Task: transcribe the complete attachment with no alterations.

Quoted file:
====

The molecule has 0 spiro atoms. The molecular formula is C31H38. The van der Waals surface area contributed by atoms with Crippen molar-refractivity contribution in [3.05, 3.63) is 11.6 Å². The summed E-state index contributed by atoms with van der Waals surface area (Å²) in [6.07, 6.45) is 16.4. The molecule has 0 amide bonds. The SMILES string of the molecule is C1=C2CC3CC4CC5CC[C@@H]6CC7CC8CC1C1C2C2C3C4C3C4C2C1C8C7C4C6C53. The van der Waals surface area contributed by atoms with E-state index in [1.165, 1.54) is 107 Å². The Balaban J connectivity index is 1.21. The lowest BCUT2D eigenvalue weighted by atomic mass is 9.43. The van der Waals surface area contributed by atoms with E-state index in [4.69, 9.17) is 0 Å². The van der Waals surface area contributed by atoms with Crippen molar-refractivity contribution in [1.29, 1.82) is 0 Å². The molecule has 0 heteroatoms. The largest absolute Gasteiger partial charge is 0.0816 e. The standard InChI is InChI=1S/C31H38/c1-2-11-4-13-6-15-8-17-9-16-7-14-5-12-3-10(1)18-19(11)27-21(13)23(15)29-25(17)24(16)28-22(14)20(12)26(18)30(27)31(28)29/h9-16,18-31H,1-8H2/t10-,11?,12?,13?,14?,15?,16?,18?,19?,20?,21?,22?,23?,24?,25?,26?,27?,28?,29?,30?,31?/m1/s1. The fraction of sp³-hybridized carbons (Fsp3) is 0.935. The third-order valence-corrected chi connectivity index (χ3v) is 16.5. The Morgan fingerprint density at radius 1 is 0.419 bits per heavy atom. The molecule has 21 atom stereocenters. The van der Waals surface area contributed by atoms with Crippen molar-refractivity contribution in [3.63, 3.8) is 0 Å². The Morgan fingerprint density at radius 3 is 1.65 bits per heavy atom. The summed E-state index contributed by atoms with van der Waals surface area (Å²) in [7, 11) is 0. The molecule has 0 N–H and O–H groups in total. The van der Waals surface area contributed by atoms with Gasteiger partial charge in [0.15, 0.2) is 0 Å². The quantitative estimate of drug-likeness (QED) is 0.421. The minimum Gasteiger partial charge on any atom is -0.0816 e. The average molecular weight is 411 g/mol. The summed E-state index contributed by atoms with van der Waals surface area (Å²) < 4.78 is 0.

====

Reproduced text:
The molecule has 0 spiro atoms. The molecular formula is C31H38. The van der Waals surface area contributed by atoms with Crippen molar-refractivity contribution in [3.05, 3.63) is 11.6 Å². The summed E-state index contributed by atoms with van der Waals surface area (Å²) in [6.07, 6.45) is 16.4. The molecule has 0 amide bonds. The SMILES string of the molecule is C1=C2CC3CC4CC5CC[C@@H]6CC7CC8CC1C1C2C2C3C4C3C4C2C1C8C7C4C6C53. The van der Waals surface area contributed by atoms with E-state index in [1.165, 1.54) is 107 Å². The Balaban J connectivity index is 1.21. The lowest BCUT2D eigenvalue weighted by atomic mass is 9.43. The van der Waals surface area contributed by atoms with E-state index in [4.69, 9.17) is 0 Å². The van der Waals surface area contributed by atoms with Crippen molar-refractivity contribution in [1.29, 1.82) is 0 Å². The molecule has 0 heteroatoms. The largest absolute Gasteiger partial charge is 0.0816 e. The standard InChI is InChI=1S/C31H38/c1-2-11-4-13-6-15-8-17-9-16-7-14-5-12-3-10(1)18-19(11)27-21(13)23(15)29-25(17)24(16)28-22(14)20(12)26(18)30(27)31(28)29/h9-16,18-31H,1-8H2/t10-,11?,12?,13?,14?,15?,16?,18?,19?,20?,21?,22?,23?,24?,25?,26?,27?,28?,29?,30?,31?/m1/s1. The fraction of sp³-hybridized carbons (Fsp3) is 0.935. The third-order valence-corrected chi connectivity index (χ3v) is 16.5. The Morgan fingerprint density at radius 1 is 0.419 bits per heavy atom. The molecule has 21 atom stereocenters. The van der Waals surface area contributed by atoms with Crippen molar-refractivity contribution in [3.63, 3.8) is 0 Å². The Morgan fingerprint density at radius 3 is 1.65 bits per heavy atom. The summed E-state index contributed by atoms with van der Waals surface area (Å²) in [7, 11) is 0. The molecule has 0 N–H and O–H groups in total. The van der Waals surface area contributed by atoms with Gasteiger partial charge in [0.15, 0.2) is 0 Å². The quantitative estimate of drug-likeness (QED) is 0.421. The minimum Gasteiger partial charge on any atom is -0.0816 e. The average molecular weight is 411 g/mol. The summed E-state index contributed by atoms with van der Waals surface area (Å²) < 4.78 is 0.